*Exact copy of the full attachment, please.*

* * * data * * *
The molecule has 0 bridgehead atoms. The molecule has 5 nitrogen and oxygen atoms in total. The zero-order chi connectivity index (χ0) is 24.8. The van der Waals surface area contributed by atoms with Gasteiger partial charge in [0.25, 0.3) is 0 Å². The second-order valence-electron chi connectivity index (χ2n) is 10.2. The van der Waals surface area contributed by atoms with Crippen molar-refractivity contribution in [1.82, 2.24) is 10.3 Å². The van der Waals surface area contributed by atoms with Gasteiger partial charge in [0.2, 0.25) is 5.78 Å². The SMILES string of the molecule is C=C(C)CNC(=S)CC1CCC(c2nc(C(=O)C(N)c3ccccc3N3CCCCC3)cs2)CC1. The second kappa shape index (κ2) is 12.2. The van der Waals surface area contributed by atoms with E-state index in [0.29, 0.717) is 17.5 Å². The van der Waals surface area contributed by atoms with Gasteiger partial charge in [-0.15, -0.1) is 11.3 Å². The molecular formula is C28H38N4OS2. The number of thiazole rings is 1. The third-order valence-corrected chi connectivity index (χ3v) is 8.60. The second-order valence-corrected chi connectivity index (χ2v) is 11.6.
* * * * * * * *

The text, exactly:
The molecule has 0 bridgehead atoms. The molecule has 5 nitrogen and oxygen atoms in total. The zero-order chi connectivity index (χ0) is 24.8. The van der Waals surface area contributed by atoms with Gasteiger partial charge in [0.25, 0.3) is 0 Å². The second-order valence-electron chi connectivity index (χ2n) is 10.2. The van der Waals surface area contributed by atoms with Crippen molar-refractivity contribution in [1.82, 2.24) is 10.3 Å². The van der Waals surface area contributed by atoms with Gasteiger partial charge in [0.2, 0.25) is 5.78 Å². The SMILES string of the molecule is C=C(C)CNC(=S)CC1CCC(c2nc(C(=O)C(N)c3ccccc3N3CCCCC3)cs2)CC1. The second kappa shape index (κ2) is 12.2. The van der Waals surface area contributed by atoms with E-state index in [0.29, 0.717) is 17.5 Å². The van der Waals surface area contributed by atoms with Gasteiger partial charge in [-0.15, -0.1) is 11.3 Å². The molecular formula is C28H38N4OS2. The number of thiazole rings is 1. The third-order valence-corrected chi connectivity index (χ3v) is 8.60. The second-order valence-corrected chi connectivity index (χ2v) is 11.6.